A 2010 study that examined trends in distracted driving fatalities and their relation to cell phone use and texting found that, “Distracted driving is a growing public safety hazard. Specifically, the dramatic rise in texting volume since 2005 appeared to be contributing to an alarming rise in distracted driving fatalities.”
In 2001, New York instituted the first ban on using handheld cell phones while driving.
Since then New York has:
- Prohibited texting while driving in 2009.
- Made texting while driving a primary offense and increased the number of driver license points for a conviction from 2 to 3 in 2011, and then from 3 to 5 for offenses committed on or after June 1, 2013.
As late as 2014 (the last year for which statistics were published), driver inattention or distraction was a factor in 19.1% of all crashes and 10.4% of all fatal crashes in New York, according to the New York State Department of Motor Vehicles.
Today, according to the Governors Highway Safety Association, 48 states, Washington, D.C., and Puerto Rico ban text messaging by drivers. Thirty-nine states and Washington, D.C., ban all cell phone use by novice drivers, while 18 states, Washington, D.C., and Puerto Rico have joined New York in prohibiting all drivers from using handheld cell phones while driving.
A January 2019 NHTSA report shows a peak of 6.2% of drivers using handheld cell phones in 2007 and rates falling almost yearly since.
However, if the use of hands-free phones is considered, NHTSA says a total of 5.3% of drivers are estimated to have been using either a handheld or hands-free cell phone while driving at any typical daylight moment in the U.S. in 2017.
Distracted Driving Tips for Drivers and Passengers
In the end, it is up to each of us to eliminate the threat of distracted driving. The NY Governor’s Traffic Safety Committee offers several tips to help drivers and motor vehicle passengers avoid driver distractions. They include:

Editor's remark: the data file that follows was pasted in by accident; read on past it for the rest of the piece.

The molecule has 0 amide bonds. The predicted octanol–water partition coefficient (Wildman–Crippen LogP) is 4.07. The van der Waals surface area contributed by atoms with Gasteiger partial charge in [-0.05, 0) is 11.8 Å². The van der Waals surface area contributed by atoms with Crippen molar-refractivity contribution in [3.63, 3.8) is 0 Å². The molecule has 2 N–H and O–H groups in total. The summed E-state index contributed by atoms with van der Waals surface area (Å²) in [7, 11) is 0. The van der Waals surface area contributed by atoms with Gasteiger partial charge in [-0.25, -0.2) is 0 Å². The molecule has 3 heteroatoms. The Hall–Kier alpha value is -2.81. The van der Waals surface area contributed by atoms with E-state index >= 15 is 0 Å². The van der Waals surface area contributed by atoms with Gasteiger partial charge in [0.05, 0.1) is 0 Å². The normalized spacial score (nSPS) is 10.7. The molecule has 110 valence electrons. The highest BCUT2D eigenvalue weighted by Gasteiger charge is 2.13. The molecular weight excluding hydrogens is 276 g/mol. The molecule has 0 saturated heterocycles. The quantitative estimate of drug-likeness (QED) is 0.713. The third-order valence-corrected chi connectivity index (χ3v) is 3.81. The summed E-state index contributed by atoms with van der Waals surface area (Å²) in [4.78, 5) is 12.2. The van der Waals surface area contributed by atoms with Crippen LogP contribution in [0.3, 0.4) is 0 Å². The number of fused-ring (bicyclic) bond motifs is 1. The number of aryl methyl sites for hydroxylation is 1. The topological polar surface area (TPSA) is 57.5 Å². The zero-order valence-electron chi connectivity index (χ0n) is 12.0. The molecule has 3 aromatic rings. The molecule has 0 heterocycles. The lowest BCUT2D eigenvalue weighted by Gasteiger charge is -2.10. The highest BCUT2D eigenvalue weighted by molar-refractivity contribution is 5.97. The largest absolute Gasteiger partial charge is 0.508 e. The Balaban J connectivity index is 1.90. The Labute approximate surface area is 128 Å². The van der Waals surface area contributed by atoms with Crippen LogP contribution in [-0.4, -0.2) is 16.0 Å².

- Do not use your cell phone or any electronic device while driving. If there is an emergency, pull off of the road or into a “Texting Zone” before using your phone.
- Avoid arguments and stressful or emotional conversations with passengers.
- Avoid eating or grooming while driving.
- Be sure children are properly and safely restrained.
- Properly secure pets in a pet carrier or portable kennel.
- Don’t create distractions for the driver.
- Offer to navigate for the driver.
- If you are a passenger in a car with a distracted driver, say something. Do not tolerate distracted driving.
Contact a New York Distracted Driving Lawyer
It’s good to see evidence of a decline in the use of cell phones and other electronic devices behind the wheel. But distracted driving is a persistent safety hazard in New York and across our country.
If you have been injured in a car accident caused by a distracted driver, you may have a legal right to seek compensation for your losses, including medical expenses, lost wages and pain and suffering. Contact a New York distracted driving car accident attorney at David Resnick & Associates, P.C., for a free evaluation of your potential claim. We’ll do everything we can to ensure that you recover the maximum compensation available under the law. Call (212) 279-2000 today or fill out our online contact form.